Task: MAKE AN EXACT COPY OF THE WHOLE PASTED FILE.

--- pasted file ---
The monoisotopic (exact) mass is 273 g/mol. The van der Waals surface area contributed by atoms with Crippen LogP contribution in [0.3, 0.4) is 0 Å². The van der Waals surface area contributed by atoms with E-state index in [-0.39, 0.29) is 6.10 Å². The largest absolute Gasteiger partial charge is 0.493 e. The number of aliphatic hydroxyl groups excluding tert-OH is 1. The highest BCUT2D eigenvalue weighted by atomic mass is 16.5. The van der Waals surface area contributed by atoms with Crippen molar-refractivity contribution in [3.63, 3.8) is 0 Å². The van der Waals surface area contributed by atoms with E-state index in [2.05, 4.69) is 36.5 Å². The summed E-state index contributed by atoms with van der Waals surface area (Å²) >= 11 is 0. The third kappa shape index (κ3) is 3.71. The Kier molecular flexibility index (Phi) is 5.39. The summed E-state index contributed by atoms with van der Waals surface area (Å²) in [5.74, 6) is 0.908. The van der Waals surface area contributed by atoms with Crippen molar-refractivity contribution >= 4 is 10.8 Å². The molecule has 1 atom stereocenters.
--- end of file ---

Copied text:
The monoisotopic (exact) mass is 273 g/mol. The van der Waals surface area contributed by atoms with Crippen LogP contribution in [0.3, 0.4) is 0 Å². The van der Waals surface area contributed by atoms with E-state index in [-0.39, 0.29) is 6.10 Å². The largest absolute Gasteiger partial charge is 0.493 e. The number of aliphatic hydroxyl groups excluding tert-OH is 1. The highest BCUT2D eigenvalue weighted by atomic mass is 16.5. The van der Waals surface area contributed by atoms with Crippen molar-refractivity contribution in [3.63, 3.8) is 0 Å². The van der Waals surface area contributed by atoms with E-state index in [2.05, 4.69) is 36.5 Å². The summed E-state index contributed by atoms with van der Waals surface area (Å²) >= 11 is 0. The third kappa shape index (κ3) is 3.71. The Kier molecular flexibility index (Phi) is 5.39. The summed E-state index contributed by atoms with van der Waals surface area (Å²) in [5.74, 6) is 0.908. The van der Waals surface area contributed by atoms with Crippen molar-refractivity contribution >= 4 is 10.8 Å². The molecule has 1 atom stereocenters.